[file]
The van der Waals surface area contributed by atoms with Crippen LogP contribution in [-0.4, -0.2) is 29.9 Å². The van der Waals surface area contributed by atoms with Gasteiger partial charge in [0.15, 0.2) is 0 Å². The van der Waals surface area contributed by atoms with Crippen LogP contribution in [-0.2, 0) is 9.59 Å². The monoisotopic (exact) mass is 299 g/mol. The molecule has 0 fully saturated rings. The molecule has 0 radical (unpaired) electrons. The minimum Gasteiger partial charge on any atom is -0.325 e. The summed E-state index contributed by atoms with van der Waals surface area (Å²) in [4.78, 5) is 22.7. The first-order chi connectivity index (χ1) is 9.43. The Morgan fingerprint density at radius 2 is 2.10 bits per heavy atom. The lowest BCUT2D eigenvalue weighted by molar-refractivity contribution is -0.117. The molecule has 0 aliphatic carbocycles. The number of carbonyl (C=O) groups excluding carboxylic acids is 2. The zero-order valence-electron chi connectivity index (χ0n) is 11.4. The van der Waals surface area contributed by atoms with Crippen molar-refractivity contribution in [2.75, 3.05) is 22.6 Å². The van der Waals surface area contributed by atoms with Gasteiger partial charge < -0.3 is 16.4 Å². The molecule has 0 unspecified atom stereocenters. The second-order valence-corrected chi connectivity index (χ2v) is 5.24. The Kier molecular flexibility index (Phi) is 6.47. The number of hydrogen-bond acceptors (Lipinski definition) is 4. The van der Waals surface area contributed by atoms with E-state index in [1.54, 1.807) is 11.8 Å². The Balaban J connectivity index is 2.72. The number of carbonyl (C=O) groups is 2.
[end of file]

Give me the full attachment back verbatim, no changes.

The van der Waals surface area contributed by atoms with Crippen LogP contribution in [-0.4, -0.2) is 29.9 Å². The van der Waals surface area contributed by atoms with Gasteiger partial charge in [0.15, 0.2) is 0 Å². The van der Waals surface area contributed by atoms with Crippen LogP contribution in [-0.2, 0) is 9.59 Å². The monoisotopic (exact) mass is 299 g/mol. The molecule has 0 fully saturated rings. The molecule has 0 radical (unpaired) electrons. The minimum Gasteiger partial charge on any atom is -0.325 e. The summed E-state index contributed by atoms with van der Waals surface area (Å²) in [4.78, 5) is 22.7. The first-order chi connectivity index (χ1) is 9.43. The Morgan fingerprint density at radius 2 is 2.10 bits per heavy atom. The lowest BCUT2D eigenvalue weighted by molar-refractivity contribution is -0.117. The molecule has 0 aliphatic carbocycles. The number of carbonyl (C=O) groups excluding carboxylic acids is 2. The zero-order valence-electron chi connectivity index (χ0n) is 11.4. The van der Waals surface area contributed by atoms with Crippen molar-refractivity contribution in [2.75, 3.05) is 22.6 Å². The van der Waals surface area contributed by atoms with Gasteiger partial charge < -0.3 is 16.4 Å². The molecule has 0 unspecified atom stereocenters. The second-order valence-corrected chi connectivity index (χ2v) is 5.24. The Kier molecular flexibility index (Phi) is 6.47. The number of hydrogen-bond acceptors (Lipinski definition) is 4. The van der Waals surface area contributed by atoms with E-state index in [1.54, 1.807) is 11.8 Å². The Balaban J connectivity index is 2.72. The number of carbonyl (C=O) groups is 2.